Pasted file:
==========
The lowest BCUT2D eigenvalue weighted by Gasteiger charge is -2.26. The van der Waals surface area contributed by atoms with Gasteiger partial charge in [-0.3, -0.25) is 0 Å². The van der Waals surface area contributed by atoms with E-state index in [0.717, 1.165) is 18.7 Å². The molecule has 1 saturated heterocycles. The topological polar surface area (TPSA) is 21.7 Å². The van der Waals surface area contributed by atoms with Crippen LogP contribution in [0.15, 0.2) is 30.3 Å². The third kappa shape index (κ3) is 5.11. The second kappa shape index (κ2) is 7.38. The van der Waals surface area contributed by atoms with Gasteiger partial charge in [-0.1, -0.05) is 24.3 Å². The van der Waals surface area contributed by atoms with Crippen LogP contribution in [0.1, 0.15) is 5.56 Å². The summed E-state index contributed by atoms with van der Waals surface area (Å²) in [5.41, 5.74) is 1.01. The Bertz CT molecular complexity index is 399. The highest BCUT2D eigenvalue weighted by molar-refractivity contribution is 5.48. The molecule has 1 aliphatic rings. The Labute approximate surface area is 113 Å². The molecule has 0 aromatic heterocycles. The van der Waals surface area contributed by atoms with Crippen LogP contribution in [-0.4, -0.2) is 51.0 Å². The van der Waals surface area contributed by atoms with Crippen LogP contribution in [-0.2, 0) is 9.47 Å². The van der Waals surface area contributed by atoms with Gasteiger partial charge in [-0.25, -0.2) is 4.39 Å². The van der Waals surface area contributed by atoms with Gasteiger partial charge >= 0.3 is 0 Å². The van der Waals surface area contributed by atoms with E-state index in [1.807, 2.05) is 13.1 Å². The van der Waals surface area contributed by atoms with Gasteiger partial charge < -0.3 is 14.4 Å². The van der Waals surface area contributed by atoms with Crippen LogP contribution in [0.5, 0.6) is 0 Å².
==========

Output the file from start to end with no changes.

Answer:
The lowest BCUT2D eigenvalue weighted by Gasteiger charge is -2.26. The van der Waals surface area contributed by atoms with Gasteiger partial charge in [-0.3, -0.25) is 0 Å². The van der Waals surface area contributed by atoms with E-state index in [0.717, 1.165) is 18.7 Å². The molecule has 1 saturated heterocycles. The topological polar surface area (TPSA) is 21.7 Å². The van der Waals surface area contributed by atoms with Crippen LogP contribution in [0.15, 0.2) is 30.3 Å². The third kappa shape index (κ3) is 5.11. The second kappa shape index (κ2) is 7.38. The van der Waals surface area contributed by atoms with Gasteiger partial charge in [-0.1, -0.05) is 24.3 Å². The van der Waals surface area contributed by atoms with Crippen LogP contribution in [0.1, 0.15) is 5.56 Å². The summed E-state index contributed by atoms with van der Waals surface area (Å²) in [5.41, 5.74) is 1.01. The Bertz CT molecular complexity index is 399. The highest BCUT2D eigenvalue weighted by molar-refractivity contribution is 5.48. The molecule has 1 aliphatic rings. The Labute approximate surface area is 113 Å². The molecule has 0 aromatic heterocycles. The van der Waals surface area contributed by atoms with Crippen LogP contribution in [-0.4, -0.2) is 51.0 Å². The van der Waals surface area contributed by atoms with Crippen LogP contribution in [-0.2, 0) is 9.47 Å². The van der Waals surface area contributed by atoms with Gasteiger partial charge in [-0.25, -0.2) is 4.39 Å². The van der Waals surface area contributed by atoms with Gasteiger partial charge >= 0.3 is 0 Å². The van der Waals surface area contributed by atoms with E-state index in [1.807, 2.05) is 13.1 Å². The van der Waals surface area contributed by atoms with Gasteiger partial charge < -0.3 is 14.4 Å². The van der Waals surface area contributed by atoms with Crippen LogP contribution in [0.5, 0.6) is 0 Å².